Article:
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Chapter 10

BIOCHEM 2B03 Chapter Notes - Chapter 10: Glycoside Hydrolase, Transfer Rna, Small Nucleolar Rna

Course Code
Margaret Fahnestock

of 13
Biochem 2B03
Jasmyn Lee
Chapter 10: Nucleotides and Nucleic Acids
Nucleic Acids
Very big molecules
RNA: Ribonucleic Acid
DNA: Deoxyribonucleic Acid
Really Big Molecules
Source of info
Number of cells in an adult
1014 (100 trillion)
Science Netlink
Number of base pairs in a human cell
6 x 109 (6 billion)
Human Genome Project
Average height (meters) of a base pair
0.34 x 10-9 (0.34 nanometer)
Everyone knows that...
Meters of DNA in a human cell
2.04 m
Do the math...
Meters of DNA in a human adult
2.04 x 1014(200 billion km)
See above
How impressive?
Making 650 return trips from Earth
to Sun
Earth to Sun distance = 1.5 x 1011 m
20 million times across Earth
Earth diameter = 1.3 x 107 m.
And there’s quite a lot of them around
Source of info
Number of cells in an adult
1014 (100 trillion)
Science Netlink
Number of base pairs in a human cell
6 x 109 (6 billion)
Human Genome Project
Average molecular weight of a base pair
660 Daltons
Daltons of DNA in a human cell
3.96 x 1012
6 x 109 x 660 Daltons
Grams of DNA in a human cell
6.57 x 10-12 (~6 picogram)
1 Dalton = 1.66 x 10-24 g (1 Dalton =
1/NA gram)
Grams of DNA in a human adult
657.36 (~1.5 lbs)
1014 x 6.57 x 10-12
% body weight (150-lbs)
We learn about DNA by determining its sequence
1970-77; Competition between Walter Gilbert (Harvard) and Frederick Sanger (Cambridge)
o Gilbert chemical sequencing; 24 bp lac operator, 1973
o Sanger sequencing with oligos and DNA polymerase I; 50 bp of phage fl, 1973
Biochem 2B03
Jasmyn Lee
o Maxam and Gilbert 100 bp of lac operator region, 1977
o Sanger sequencing by chain termination; 5386 bp genome of ΨX174 phage, 1977 encodes 11 proteins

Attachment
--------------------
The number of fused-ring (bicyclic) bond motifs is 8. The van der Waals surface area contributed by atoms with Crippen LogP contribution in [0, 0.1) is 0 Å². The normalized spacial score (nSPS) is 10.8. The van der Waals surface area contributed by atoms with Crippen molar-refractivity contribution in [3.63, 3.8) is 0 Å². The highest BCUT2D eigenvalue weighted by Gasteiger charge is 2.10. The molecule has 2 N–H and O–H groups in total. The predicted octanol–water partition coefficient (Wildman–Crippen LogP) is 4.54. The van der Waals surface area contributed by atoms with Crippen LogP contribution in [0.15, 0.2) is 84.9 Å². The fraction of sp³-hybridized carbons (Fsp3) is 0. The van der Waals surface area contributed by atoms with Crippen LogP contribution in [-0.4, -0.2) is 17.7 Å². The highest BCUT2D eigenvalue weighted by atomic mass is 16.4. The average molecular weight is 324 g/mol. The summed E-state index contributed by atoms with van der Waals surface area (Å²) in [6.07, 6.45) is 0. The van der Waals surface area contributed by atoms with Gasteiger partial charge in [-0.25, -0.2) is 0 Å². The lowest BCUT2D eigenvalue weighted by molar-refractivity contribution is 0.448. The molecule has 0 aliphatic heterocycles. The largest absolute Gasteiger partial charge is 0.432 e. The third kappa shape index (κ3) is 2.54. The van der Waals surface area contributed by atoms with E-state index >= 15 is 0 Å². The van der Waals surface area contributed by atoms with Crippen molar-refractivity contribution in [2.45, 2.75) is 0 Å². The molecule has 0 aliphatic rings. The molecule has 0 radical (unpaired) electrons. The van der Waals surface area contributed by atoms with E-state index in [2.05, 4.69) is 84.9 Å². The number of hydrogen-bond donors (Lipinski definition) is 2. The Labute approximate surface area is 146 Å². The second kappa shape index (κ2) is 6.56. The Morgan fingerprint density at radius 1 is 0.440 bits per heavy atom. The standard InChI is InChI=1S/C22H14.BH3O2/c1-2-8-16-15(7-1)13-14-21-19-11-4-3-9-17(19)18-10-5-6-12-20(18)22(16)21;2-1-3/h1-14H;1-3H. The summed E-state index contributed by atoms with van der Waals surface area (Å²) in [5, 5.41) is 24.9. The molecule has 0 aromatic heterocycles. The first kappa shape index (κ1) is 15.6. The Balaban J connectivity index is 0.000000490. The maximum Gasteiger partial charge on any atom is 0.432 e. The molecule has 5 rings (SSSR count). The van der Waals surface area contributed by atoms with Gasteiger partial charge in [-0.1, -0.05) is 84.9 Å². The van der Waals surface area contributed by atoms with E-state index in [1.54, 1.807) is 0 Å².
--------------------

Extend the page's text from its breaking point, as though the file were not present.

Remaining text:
and some guesses regarding regulatory sequences
o Gilbert and Sanger shared the Nobel Prize for Chemistry (with Paul Berg) in 1980
Phage λ: 48,490 bp and encodes ~44 proteins – Sanger 1982
Automated Sanger sequencing (fluorescence based) PE Applied Biosystems 1993
Haemophilus influenza: 1,830,140 bp 1995 by TIGR (Craig Venter)
Drosophila melanogaster: 139,500,000 bp Celera 2000
Homo sapiens: 3,000,000,000 bp TIGR and others 2003
2005 founding of 454 Life Sciences and the birth of “Next Generation” sequencing
103 beads x 300 nt/bead = 30,000,000,000 nt from a single plate
If you want 100x coverage’ how many plates do you need?
Manual Sanger Sequencing
454 Automated Pyrosequencing
Phage ΨX174: 5386 bp
Phage λ: 48,490 bp
Haemophilus Influenza: 1,830,140 bp
Drosophila Melanogaster: 139,5000,000 bp
Homo Sapiens: 3,000,000,000 bp
10 plates
Can you do anything useful with nucleic acids?
Two things to worry about
1. Clinical resistance to antibiotics
2. We’re going to run out of oil
What killed us then, what kills us now?
Biochem 2B03
Jasmyn Lee
Major cause of death = infectious disease including bacterial and viral pathogens
o Solved by antibiotics and vaccines
Advance of antibiotic resistance will soon undo a great deal of this progress:
o 90% of Staphylococcus infections are MRSA
o 30% of Enterococcus infections are VRE
o New Klebsiella outbreak in NYC survival rate < 50%
Antibiotic discovery ended with the 20th century
o This is a problem given the growing trend toward antibiotic resistance
Engineering bacteria to make new molecules (Nodwell lab) Michael Hart
o Biological molecules that possess a heterocyclic nitrogenous base, a five-carbon sugar (pentose) and
phosphate as principal components of their structure
o Participate as essential intermediates in virtually all aspects of cellular metabolism
Nucleic Acids elements of heredity and the agents of genetic information transfer
o Linear polymers of nucleotides
o Orderly sequence of nucleotide residues in a nucleic acid can encode information
o Deoxyribonucleic Acid (DNA)
Pentose (5-C sugar) is 2-deoxyribose
Repository of genetic information in cells
o Ribonucleic Acid (RNA)
Pentose (5-C sugar) is ribose
Serves in the expression of information through the processes of transcription and translation
Some viruses have their genetic information stored as RNA